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Local schools will make decisions re: COVID protocols

Don Kates

As schools prepare for their fall semester reopening, it will be up to each local school board to decide what kind of COVID-19 protocols will be in place, now that the Delta variant is spreading.

The actions of the 2021 Legislature caused the change.

"There isn't a state health officer, or any state elected official, that can make those decisions about mask wearing, or any of those mitigation strategies," said State School Superintendent Kirsten Baesler. "Some local school districts may embrace that ability and that empowerment to make those decisions locally. Others may have wanted stronger state guidance. Our Legislature was very clear in their decision this spring, that these were to be made locally."

Baesler said her office will provide resources for local schools, to help them make those decisions. And she said schools can consult CDC guidelines. But she emphasizes that these are just guidelines.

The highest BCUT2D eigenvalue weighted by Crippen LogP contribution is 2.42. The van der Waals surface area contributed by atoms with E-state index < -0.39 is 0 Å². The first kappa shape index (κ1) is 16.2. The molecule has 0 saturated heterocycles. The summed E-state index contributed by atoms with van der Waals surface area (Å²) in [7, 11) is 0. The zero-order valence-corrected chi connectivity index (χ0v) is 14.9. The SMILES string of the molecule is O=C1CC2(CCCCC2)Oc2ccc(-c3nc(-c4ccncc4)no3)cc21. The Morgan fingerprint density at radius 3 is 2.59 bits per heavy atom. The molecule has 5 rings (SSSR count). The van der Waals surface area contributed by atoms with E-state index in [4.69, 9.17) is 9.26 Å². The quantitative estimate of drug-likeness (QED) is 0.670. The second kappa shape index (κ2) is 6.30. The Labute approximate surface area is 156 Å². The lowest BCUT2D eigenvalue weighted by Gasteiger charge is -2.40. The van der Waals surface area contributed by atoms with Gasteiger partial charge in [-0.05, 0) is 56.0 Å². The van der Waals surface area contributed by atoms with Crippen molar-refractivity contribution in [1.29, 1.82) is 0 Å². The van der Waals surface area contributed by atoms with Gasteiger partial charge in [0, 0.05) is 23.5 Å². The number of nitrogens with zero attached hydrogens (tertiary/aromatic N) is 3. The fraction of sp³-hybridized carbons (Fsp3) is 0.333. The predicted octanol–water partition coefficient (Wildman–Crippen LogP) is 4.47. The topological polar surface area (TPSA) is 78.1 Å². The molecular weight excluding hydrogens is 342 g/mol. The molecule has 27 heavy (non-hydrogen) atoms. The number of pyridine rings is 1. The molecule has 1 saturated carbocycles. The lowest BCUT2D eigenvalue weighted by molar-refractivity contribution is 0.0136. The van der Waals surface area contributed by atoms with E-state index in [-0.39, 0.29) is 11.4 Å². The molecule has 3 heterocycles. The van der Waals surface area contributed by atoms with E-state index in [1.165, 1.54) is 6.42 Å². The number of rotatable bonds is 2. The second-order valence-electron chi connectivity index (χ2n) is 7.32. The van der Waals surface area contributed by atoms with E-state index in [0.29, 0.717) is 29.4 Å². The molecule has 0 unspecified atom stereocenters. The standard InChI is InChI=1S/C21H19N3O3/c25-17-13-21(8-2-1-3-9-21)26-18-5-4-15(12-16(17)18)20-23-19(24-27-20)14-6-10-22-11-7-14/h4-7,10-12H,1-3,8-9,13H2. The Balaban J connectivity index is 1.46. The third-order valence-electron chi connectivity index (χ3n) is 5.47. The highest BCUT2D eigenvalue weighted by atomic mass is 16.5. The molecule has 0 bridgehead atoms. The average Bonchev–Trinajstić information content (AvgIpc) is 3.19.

North Dakota’s State Health Officer says his department stands ready to give local schools some guidance in dealing with COVID-19 related issues.

"We want to make sure they are empowered to make their own decisions," said Dr. Nizar Wehbi. "We're here to help, support and provide data and information. But at the end of the day, it is their decision, and what fits their community and situation."

Wehbi said there is concern about the uptick in COVID cases, because of the Delta variant.

"It is something we have to be vigilant, and aware of," Wehbi said.

Meanwhile, Baesler said she’s sensing a lot of excitement among teachers, principals and school boards to get started. At a meeting of state school leaders in Bismarck, Baesler said she asked a number of those attending about the starting of school.

"I received responses like, 'Oh yeah, can't wait to start, bring it on, let's do this," Baesler said.

Baesler said there was so much uncertainty last year, over whether schools would have to offer on-line learning, hybrid (a mix of on-line and in-person instruction).

"There isn't that uncertainty this year," Baesler said. "Everhbody knows they're going back to school."

Baesler said the goal is to have the safest and most engaging school environments for the students.

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